How to Research Stocks (Step-by-Step)

Written by Kim PinnelliReviewed by Bryan Junus, CFAUpdated: 12th May 2022
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These days, it seems like everyone is learning how to start investing and trying to pick winning stocks that can produce epic profits in no time. Generally, wealth management advisors, industry veterans, and financial professionals do not recommend trying to pick your own stocks. For most people, ETF investing should be the way to go, but if you want to pick stocks, here’s how to do it. 

While people do get lucky from time to time, the truth to consistent success is a lot more academic than choosing stocks with your gut: it takes a lot of effort to research stocks and make accurate market predictions.

There’s a reason why only people with lots of financial experience seem to produce long-term gains when playing the stock market. Want to know how to research stocks step-by-step so you can invest more carefully, or to make sure your retirement funds are well-chosen?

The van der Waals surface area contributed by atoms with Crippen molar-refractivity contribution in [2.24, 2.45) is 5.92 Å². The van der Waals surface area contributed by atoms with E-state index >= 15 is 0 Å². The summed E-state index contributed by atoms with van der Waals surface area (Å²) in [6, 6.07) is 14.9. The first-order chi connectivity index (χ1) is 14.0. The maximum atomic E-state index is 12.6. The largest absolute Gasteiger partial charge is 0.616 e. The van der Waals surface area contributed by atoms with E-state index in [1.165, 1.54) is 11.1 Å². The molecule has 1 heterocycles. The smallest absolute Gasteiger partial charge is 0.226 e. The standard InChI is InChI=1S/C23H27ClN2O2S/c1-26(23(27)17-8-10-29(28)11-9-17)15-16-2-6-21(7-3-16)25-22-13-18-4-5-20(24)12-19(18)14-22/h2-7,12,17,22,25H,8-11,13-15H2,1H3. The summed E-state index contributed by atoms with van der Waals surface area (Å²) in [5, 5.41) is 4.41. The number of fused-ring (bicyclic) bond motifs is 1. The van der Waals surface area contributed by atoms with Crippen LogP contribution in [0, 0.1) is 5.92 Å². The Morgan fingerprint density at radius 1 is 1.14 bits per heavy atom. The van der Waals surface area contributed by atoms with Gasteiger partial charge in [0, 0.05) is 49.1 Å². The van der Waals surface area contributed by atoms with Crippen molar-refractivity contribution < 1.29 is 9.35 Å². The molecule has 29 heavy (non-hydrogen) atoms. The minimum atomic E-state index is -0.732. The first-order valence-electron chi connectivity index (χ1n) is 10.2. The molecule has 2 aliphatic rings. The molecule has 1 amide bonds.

No worries – you don’t need a college degree to know how to research stocks with some measure of success. Let’s get down to it.

Why Do Investors Research Stocks?

Those who make millions or billions of dollars on the stock market don’t do so because of luck alone. Instead, it’s usually because they perform excellent investment research.

Investors research stocks to determine:

  • Whether the stock is a good investment for short-term gains or long-term wealth growth
  • Whether the stock shows signs of diminishing returns
  • Whether, ultimately, they should invest significantly in a given stock